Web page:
Chloe Tutton ‘Relieved its Over With’ After 200 Breaststroke Record

2016 BRITISH NATIONAL CHAMPIONSHIPS/OLYMPIC TRIALS

“I’m always happy with what I’ve done, but I’m never satisfied.”

Those were the words of the newest British Record holder, 19-year old Chloe Tutton in her post-race interview.

Tutton improved her lifetime best by more than three seconds on Wednesday in Glasgow, and broke the British Record by a second-and-a-half, in swimming a 2:22.34. While she’s technically short of the Automatic Olympic Qualifying Time, that result should give her enough momentum to earn a spot under the secondary selection standards.

Tutton also said that the buildup to the race has been intense for her, and that she’s “so relieved that it’s over,” but indicated a confidence that she’s got more in her.

Original Report

19-year old Chloe Tutton from the City of Cardiff swim club has broken the British National Record by a resounding margin.

What’s even more stunning is where Tutton sat coming into this meet to where she’ll emerge from it.

Tutton’s 2:22.34 on Tuesday at the British Olympic Trials improved upon the 2:23.82 that Molly Renshaw, Tutton’s peer in age, did at the 2014 European Aquatics Championships. Renshaw occupied the adjacent lane and swam 2:23.56, which is also faster than her old British National Record.

Before comparing Tutton’s swims to the records, we think it’s worthy to compare them to her previous best time (done in March of this year), and her second-best time, done a year ago at the 2015 British Championships:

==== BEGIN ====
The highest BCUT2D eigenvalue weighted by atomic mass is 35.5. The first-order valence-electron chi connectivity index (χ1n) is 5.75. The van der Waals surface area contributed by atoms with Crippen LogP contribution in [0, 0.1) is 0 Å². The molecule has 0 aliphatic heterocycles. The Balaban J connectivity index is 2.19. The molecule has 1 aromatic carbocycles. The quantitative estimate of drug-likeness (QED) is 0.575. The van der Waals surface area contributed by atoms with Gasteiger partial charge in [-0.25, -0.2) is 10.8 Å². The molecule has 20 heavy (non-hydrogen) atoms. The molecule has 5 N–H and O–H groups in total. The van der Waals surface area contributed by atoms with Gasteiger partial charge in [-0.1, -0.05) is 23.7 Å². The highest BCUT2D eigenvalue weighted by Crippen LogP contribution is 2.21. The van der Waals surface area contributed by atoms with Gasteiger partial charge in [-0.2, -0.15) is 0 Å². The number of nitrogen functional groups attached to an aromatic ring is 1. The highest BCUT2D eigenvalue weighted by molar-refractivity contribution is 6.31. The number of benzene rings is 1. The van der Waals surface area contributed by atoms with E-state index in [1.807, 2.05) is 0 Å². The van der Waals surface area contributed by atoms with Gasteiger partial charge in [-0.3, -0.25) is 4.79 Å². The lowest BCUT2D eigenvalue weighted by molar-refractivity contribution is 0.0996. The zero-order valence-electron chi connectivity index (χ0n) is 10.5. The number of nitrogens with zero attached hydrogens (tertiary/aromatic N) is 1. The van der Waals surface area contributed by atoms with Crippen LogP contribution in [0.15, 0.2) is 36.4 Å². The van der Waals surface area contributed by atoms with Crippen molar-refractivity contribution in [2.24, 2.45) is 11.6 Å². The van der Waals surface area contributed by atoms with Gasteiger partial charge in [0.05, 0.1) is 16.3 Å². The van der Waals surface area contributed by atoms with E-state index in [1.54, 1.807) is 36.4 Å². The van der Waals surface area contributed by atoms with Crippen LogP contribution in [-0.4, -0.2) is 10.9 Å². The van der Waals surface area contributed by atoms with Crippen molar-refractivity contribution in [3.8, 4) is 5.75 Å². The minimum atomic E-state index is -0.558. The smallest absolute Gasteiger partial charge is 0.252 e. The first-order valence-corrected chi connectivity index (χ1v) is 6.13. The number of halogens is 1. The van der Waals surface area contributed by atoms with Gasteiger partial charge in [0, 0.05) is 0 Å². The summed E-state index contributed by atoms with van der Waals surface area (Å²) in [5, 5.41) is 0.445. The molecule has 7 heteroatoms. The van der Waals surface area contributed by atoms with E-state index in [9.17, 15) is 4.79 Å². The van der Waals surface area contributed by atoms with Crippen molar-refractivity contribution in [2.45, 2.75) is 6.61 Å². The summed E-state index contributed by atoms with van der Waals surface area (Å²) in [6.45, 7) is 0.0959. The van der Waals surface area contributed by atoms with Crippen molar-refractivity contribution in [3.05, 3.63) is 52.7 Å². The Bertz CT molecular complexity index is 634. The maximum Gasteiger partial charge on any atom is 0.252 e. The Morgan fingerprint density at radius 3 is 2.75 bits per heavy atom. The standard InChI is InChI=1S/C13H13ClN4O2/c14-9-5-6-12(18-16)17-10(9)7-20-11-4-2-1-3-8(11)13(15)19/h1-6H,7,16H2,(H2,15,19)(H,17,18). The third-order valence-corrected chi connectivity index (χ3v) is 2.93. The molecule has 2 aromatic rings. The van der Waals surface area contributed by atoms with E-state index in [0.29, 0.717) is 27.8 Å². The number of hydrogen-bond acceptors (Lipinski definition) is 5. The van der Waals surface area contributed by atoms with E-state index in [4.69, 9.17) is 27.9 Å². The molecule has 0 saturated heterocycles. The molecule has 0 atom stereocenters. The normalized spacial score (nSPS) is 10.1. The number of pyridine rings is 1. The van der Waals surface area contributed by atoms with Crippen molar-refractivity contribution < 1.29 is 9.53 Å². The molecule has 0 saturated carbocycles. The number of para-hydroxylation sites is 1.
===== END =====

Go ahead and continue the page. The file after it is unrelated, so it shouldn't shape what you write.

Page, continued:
• Tutton (’16 New British Record): 32.66 / 1:08.88 / 1:45.09 / 2:22.34
  • Tutton (’16 Previous Personal Best): 33.99 / 1:11.39 / 1:48.52 / 2:25.67
  • Tutton (’15 Previous Personal Best): 33.55 / 1:10.86 / 1:49.18 / 2:26.76

Presented by 50:

  • Tutton (’16 New British Record): 32.66/36.22/36.21/37.25 = 2:22.34
  • Tutton (’16 Previous Personal Best): 33.99 / 37.40 / 37.13 / 37.15 = 2:25.67
  • Tutton (’15 Previous Personal Best): 33.55 / 37.31 / 38.32 / 37.58 = 2:26.76

Her improvement curve is a fairly traditional one seen in younger swimmers, and those not at this high of an elite level internationally. A swimmer has a really good taper one year, comes back the next year and holds much of that quality, perhaps swimming a best time in-season, or very close to it. Then, that swimmers goes to their big championship meet, throws caution to the wind, opens up with energy, and holds on to destroy their lifetime best.

While a typical pattern for, perhaps, a swimmer to get from a 2:35 to a 2:32 in this event, it’s not one usually seen to take them from 2:26 to 2:22 – a world-class time.

Below is the National Record comparison:

  • Tutton ’16 (New GBR Record):  32.66/36.22/36.21/37.25 = 2:22.34
  • Henshaw ’16 (Also under Record): 33.12/35.79/36.83/37.82 = 2:23.56
  • Henshaw ’14 (old GBR Record):  33.46/36.49/37.63/36.24 = 2:23.82

Despite their double-dip under the British mark, neither swimmer automatically qualified for the Olympics based on the stiff British qualifying standards. They will await the results of the rest of the meet and the discretionary selections by the National Team staff.

Tutton was a part of the British youth squad that traveled to compete in the Japan Open in May of 2015 as part of the country’s Tokyo 2020 development program.

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Swammer

At first I thought it said Chloe Sutton ????

About Braden Keith

Braden Keith

Braden Keith is the Editor-in-Chief and a co-founder of SwimSwam.com. He first got his feet wet by building The Swimmers' Circle beginning in January 2010, and now comes to SwimSwam to use that experience and help build a new leader in the sport of swimming. Aside from his life on the InterWet, …

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